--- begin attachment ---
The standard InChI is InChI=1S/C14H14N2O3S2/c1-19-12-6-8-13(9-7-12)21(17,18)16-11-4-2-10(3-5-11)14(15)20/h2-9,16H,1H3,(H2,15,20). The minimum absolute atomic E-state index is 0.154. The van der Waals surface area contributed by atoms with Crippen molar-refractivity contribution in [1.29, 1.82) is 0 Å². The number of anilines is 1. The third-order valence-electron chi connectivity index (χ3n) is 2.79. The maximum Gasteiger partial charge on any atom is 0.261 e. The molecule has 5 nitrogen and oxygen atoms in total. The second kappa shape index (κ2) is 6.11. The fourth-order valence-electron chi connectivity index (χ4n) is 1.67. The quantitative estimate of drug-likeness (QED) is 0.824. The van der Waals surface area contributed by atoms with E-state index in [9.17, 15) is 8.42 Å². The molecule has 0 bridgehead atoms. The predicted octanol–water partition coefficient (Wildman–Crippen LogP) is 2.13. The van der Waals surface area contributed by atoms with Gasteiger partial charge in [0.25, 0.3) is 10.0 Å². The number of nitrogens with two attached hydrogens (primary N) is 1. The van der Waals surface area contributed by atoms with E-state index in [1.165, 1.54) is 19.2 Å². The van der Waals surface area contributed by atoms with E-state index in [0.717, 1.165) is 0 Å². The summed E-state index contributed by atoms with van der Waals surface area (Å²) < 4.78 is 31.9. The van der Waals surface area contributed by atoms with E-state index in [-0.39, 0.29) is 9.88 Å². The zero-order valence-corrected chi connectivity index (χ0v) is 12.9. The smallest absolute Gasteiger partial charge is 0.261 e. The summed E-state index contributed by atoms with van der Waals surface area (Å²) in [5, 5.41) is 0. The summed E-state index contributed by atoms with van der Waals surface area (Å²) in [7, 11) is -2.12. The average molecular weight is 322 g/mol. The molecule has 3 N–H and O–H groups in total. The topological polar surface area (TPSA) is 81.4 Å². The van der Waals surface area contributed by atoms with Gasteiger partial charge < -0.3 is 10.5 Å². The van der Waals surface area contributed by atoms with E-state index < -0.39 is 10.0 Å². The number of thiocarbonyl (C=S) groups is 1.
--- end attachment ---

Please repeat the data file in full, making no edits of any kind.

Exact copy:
The standard InChI is InChI=1S/C14H14N2O3S2/c1-19-12-6-8-13(9-7-12)21(17,18)16-11-4-2-10(3-5-11)14(15)20/h2-9,16H,1H3,(H2,15,20). The minimum absolute atomic E-state index is 0.154. The van der Waals surface area contributed by atoms with Crippen molar-refractivity contribution in [1.29, 1.82) is 0 Å². The number of anilines is 1. The third-order valence-electron chi connectivity index (χ3n) is 2.79. The maximum Gasteiger partial charge on any atom is 0.261 e. The molecule has 5 nitrogen and oxygen atoms in total. The second kappa shape index (κ2) is 6.11. The fourth-order valence-electron chi connectivity index (χ4n) is 1.67. The quantitative estimate of drug-likeness (QED) is 0.824. The van der Waals surface area contributed by atoms with E-state index in [9.17, 15) is 8.42 Å². The molecule has 0 bridgehead atoms. The predicted octanol–water partition coefficient (Wildman–Crippen LogP) is 2.13. The van der Waals surface area contributed by atoms with Gasteiger partial charge in [0.25, 0.3) is 10.0 Å². The number of nitrogens with two attached hydrogens (primary N) is 1. The van der Waals surface area contributed by atoms with E-state index in [1.165, 1.54) is 19.2 Å². The van der Waals surface area contributed by atoms with E-state index in [0.717, 1.165) is 0 Å². The summed E-state index contributed by atoms with van der Waals surface area (Å²) < 4.78 is 31.9. The van der Waals surface area contributed by atoms with E-state index in [-0.39, 0.29) is 9.88 Å². The zero-order valence-corrected chi connectivity index (χ0v) is 12.9. The smallest absolute Gasteiger partial charge is 0.261 e. The summed E-state index contributed by atoms with van der Waals surface area (Å²) in [5, 5.41) is 0. The summed E-state index contributed by atoms with van der Waals surface area (Å²) in [7, 11) is -2.12. The average molecular weight is 322 g/mol. The molecule has 3 N–H and O–H groups in total. The topological polar surface area (TPSA) is 81.4 Å². The van der Waals surface area contributed by atoms with Gasteiger partial charge < -0.3 is 10.5 Å². The van der Waals surface area contributed by atoms with E-state index < -0.39 is 10.0 Å². The number of thiocarbonyl (C=S) groups is 1.